How to tackle Credit Card Debt the Smart Way

Getting into credit card debt is easy. Life circumstances happen, a few unforeseen issues come along and you end up with a huge amount of credit card debt, often spread over several cards. This comes at a huge cost. While it’s easy to accumulate the debt and feel good about the quick cash influx, paying it off is one of the most painful financial battles consumers go through. Interest rates can be up to 30% making it difficult for consumers to pay off their credit cards.

Here’s what credit card companies don’t want you to know. They would love for you to keep making minimum payments on your big pile of credit card debt for the rest of time. They don’t want you to pay off the whole thing and move on. Why you ask? Read on...

The High Cost of Minimum Payments

Ever heard of compound interest? It’s a great thing if you’re earning it, i.e. if you have money invested and get compound interest on it. You’ll earn interest on top of your principal and the earned interest. But if you owe money, compound interest is your enemy. If you’re only making minimum payments on your outstanding debt, the debt ends up taking much much longer to pay off. We think that minimum payments are in fact the biggest credit card trap out there. Forget about late fees, annual fees; minimum payments is how they “get you”.

As an example: If you had debt of around $10,000 with 18% annual fee, it could take you 20 years to pay off this debt if you were to only pay minimum payments each month. So that nicely costly family cruise would take two decades to pay off. And the amount paid would be $20,000 (that’s the initial $10,000 PLUS $10,000 in interest).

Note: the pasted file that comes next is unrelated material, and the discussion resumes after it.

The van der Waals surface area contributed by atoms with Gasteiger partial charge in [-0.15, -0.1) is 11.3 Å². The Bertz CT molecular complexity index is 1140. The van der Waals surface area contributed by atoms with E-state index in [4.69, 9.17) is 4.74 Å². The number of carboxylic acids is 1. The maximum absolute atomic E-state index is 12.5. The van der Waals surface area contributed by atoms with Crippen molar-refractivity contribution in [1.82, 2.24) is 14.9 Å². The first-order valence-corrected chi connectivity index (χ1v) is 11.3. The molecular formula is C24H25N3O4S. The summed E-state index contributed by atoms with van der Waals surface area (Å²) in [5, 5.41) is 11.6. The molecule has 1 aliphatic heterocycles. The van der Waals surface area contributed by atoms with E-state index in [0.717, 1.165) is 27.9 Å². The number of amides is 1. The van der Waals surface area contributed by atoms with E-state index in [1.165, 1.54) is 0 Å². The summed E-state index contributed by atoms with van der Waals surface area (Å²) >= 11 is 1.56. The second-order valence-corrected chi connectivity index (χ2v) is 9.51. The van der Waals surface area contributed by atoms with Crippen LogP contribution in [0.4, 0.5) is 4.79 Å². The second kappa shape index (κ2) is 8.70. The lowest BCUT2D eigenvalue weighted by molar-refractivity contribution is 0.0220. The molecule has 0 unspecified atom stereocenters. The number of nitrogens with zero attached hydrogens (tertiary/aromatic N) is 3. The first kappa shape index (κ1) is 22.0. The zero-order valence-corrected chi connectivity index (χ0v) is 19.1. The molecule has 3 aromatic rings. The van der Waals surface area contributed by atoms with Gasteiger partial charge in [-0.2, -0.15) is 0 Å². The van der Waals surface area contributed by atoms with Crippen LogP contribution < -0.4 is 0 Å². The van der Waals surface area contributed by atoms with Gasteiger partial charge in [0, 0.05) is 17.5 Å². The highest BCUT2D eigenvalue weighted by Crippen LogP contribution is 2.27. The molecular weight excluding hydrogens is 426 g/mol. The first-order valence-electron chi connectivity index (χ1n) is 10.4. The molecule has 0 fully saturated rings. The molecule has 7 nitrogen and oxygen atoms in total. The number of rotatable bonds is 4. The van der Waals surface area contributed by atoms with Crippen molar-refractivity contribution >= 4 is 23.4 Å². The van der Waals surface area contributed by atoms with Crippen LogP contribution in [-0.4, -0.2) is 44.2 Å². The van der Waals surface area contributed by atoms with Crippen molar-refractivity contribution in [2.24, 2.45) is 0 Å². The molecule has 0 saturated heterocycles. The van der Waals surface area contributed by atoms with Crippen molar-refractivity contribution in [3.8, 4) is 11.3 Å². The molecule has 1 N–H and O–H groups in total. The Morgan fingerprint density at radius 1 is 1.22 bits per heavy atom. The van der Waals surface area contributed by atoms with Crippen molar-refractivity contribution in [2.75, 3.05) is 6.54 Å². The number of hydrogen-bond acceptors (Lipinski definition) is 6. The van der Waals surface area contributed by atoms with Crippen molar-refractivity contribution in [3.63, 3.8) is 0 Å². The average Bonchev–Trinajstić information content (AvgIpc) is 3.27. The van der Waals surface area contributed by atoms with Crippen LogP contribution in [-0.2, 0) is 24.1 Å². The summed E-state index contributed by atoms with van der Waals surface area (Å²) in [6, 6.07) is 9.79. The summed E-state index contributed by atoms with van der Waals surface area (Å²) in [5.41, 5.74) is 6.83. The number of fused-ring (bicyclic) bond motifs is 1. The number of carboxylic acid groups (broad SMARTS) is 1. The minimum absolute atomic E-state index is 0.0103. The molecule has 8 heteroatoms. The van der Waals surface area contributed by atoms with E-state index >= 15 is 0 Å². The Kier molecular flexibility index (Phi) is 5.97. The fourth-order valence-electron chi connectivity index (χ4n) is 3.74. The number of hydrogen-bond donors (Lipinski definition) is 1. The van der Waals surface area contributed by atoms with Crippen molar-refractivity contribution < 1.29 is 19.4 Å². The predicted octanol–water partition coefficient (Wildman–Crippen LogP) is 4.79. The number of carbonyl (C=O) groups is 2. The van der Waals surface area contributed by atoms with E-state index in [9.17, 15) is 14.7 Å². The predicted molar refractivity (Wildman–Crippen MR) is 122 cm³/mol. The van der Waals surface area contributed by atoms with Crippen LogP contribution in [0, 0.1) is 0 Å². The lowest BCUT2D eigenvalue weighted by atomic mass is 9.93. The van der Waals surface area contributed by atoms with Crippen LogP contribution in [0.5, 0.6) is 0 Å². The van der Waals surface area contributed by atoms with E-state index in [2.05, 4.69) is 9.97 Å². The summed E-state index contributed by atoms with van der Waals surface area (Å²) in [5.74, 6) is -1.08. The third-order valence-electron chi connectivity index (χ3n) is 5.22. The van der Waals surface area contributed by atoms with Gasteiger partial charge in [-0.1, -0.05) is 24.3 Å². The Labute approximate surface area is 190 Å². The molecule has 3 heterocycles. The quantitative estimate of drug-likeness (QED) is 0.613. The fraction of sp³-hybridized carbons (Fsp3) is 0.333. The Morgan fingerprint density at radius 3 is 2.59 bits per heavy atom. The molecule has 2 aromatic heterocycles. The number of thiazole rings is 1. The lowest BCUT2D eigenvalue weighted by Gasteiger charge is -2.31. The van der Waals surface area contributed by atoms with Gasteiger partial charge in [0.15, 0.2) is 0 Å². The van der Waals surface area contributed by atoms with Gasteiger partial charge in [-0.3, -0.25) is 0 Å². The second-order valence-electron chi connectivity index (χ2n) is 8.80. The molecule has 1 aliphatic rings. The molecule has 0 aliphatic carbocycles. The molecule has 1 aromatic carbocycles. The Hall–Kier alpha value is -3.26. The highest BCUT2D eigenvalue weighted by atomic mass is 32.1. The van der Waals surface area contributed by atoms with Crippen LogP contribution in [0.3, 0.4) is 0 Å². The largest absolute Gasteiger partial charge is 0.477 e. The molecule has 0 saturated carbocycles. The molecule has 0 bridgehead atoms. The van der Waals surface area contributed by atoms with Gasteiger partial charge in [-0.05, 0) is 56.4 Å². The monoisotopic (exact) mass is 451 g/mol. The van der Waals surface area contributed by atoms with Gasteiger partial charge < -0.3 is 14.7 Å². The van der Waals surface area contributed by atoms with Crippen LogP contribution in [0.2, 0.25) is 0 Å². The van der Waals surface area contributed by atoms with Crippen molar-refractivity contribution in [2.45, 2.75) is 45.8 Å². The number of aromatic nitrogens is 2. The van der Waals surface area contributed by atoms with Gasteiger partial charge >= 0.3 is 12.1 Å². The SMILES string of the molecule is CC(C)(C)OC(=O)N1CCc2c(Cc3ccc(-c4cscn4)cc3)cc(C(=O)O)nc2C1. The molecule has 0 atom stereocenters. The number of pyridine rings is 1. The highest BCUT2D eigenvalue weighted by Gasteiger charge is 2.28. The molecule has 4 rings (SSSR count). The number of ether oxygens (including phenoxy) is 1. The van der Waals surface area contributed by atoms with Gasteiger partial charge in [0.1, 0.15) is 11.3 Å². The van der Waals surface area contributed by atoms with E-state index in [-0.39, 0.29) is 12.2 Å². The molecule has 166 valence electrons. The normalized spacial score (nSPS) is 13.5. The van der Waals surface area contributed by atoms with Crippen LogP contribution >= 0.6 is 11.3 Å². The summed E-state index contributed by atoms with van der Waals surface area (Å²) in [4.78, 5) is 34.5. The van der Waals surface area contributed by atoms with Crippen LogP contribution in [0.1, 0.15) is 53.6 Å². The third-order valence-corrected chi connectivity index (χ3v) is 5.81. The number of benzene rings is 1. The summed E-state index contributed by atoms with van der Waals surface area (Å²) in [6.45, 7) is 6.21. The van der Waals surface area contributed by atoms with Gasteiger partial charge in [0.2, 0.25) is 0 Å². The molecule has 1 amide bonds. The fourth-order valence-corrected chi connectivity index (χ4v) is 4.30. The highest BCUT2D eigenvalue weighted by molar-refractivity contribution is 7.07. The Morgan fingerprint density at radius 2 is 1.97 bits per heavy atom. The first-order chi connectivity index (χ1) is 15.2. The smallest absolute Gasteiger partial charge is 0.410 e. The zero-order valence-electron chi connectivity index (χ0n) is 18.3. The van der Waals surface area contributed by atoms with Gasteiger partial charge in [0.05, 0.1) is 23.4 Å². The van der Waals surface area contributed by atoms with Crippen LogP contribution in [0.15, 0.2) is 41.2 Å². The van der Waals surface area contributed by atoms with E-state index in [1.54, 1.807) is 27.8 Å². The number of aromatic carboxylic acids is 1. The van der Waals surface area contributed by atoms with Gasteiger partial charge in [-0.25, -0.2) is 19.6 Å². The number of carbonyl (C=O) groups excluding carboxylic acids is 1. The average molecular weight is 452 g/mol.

The Solution

Well, it’s simple: just pay off more than just your minimum required monthly payment. If it was only that simple, right? In reality, you do have a few options but one thing is key:

  1. Pay off your credit card debt first and put all other debt payments on hold, assuming the interest on those is lower than your credit card. So lower your payments on your student loans, car payments or whatever else you have and focus on increasing your monthly credit payments by as much as you can
  2. Focus on one card: Tackle on credit card, the one with the highest interest, first.
  3. Transfer your balance, but be careful and make sure the fees and the interest of the card you’re trying to transfer to are not too high
  4. Ask your credit card company for a lower interest rate: Tell them you are going to make an honest effort at paying off your debt but are really struggling at the current rates.
  5. CIf all else fails: Try to settle with your credit card company before your debt goes to collections. Because once that happens, your credit score will take a BIG hit. Try to avoid that at all costs.